The optics of a light microscope are adjustable depending on the type of result desired. In light field microscopy, the specimen is visualized by light passing from the condenser through the specimen, while dark field microscopy uses oblique illumination that gives higher resolution of detail, if this is needed. Phase contrast microscopy involves modification to the condenser and objective to give an optical interference pattern in the viewed image. This is very valuable for transparent specimens because it makes details appear darker against a light background.
A microscope must be operated by a skilled scientist, if findings are to be of clinical value. Some microorganisms are easy to identify under the microscope, especially if the specimen is given the correct preparation, including staining. However, it is not always possible to distinguish between a pathogen and a harmless organism present within the same specimen.
But sometimes inadequate preparation will give faulty results and an important diagnosis may be missed. Use of the microscope is also relatively insensitive as a diagnostic tool in that many organisms must be present for a positive result to be given. Infections caused by relatively few bacteria may be missed.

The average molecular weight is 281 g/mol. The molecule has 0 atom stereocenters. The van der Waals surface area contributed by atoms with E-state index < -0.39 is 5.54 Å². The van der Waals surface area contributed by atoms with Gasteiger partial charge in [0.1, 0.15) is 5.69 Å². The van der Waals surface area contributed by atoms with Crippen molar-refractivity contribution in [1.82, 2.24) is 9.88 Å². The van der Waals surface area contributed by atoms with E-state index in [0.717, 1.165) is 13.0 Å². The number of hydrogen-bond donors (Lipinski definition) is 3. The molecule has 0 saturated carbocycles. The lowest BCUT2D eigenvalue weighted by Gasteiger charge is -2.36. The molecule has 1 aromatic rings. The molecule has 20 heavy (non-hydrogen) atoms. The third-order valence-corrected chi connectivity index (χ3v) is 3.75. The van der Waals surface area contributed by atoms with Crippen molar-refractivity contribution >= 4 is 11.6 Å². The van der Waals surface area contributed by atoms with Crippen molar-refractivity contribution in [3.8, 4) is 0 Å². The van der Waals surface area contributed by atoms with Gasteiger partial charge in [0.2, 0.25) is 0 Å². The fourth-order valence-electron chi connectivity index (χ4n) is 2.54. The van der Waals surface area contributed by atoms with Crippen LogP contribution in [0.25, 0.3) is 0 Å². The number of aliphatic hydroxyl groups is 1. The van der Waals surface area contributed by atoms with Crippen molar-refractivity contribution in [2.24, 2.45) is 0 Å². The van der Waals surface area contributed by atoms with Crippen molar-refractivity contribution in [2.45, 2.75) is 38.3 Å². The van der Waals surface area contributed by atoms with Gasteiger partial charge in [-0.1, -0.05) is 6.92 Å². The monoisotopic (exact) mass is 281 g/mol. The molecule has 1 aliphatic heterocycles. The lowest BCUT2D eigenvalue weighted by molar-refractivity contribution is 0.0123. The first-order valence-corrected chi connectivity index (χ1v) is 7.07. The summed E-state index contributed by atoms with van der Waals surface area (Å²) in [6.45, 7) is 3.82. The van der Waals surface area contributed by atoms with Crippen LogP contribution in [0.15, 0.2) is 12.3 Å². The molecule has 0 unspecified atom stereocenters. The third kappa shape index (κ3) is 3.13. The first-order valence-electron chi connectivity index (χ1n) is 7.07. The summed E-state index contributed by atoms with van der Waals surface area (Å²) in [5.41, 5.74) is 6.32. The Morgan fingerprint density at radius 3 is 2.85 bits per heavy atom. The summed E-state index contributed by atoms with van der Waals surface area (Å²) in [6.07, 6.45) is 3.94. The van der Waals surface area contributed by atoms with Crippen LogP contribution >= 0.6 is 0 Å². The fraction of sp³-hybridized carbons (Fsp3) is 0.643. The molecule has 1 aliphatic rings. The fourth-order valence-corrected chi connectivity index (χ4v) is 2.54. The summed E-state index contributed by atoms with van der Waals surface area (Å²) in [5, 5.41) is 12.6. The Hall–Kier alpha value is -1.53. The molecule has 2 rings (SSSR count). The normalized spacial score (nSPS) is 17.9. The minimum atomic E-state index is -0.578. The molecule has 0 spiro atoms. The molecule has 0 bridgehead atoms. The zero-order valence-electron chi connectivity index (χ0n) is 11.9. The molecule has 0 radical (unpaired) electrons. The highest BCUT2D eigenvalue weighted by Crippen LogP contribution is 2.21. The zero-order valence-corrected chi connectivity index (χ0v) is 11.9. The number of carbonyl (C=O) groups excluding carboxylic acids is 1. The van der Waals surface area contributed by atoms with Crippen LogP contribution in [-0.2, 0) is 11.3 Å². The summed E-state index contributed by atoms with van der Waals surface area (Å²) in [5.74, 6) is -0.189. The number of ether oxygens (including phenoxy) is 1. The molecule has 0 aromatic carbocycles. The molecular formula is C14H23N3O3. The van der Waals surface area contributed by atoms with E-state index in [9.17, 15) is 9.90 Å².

It also takes time and experience to come to a correct conclusion based upon microscope findings. If lab technicians are handling a large number of specimens—from a cervical cancer screening program, for example—they may miss positive findings. Cancer cells have different features under the microscope compared to healthy cells. Sometimes these differences may be missed, leading to a false negative. The microscope is just one of many diagnostic tools at the disposal of the pathology laboratory for the diagnosis of infectious and other diseases.
There are two types of electron microscope, the transmission electron microscope (TEM) and the scanning electron microscope (SEM). The TEM transmits electrons through an extremely thin sample. The electrons scatter as they collide with the atoms in the sample and form an image on a photographic film below the sample. This process is similar to a medical x ray, where x rays (very short wavelength light) are transmitted through the body and form an image on photographic film behind the body. By contrast, the SEM reflects a narrow beam of electrons off the surface of a sample and detects the reflected electrons. To image a certain area of the sample, the electron beam is scanned in a back and forth motion parallel to the sample surface, similar to the process of mowing a square section of lawn. The chief differences between the two microscopes are that the TEM gives a two-dimensional picture of the interior of the sample while the SEM gives a three-dimensional picture of the surface of the sample. Images produced by SEM are familiar to the public, as in television commercials showing pollen grains or dust mites.
Gillespie, Stephen, and Kathleen Bamford. Medical Microbiology and Infection at a Glance. Oxford: Blackwell, 2000.
Molecular Expressions(tm). “Optical Microscopy Primer.” March 6, 2005. <http://micro.magnet.fsu.edu/primer/index.html> (accessed May 8, 2007).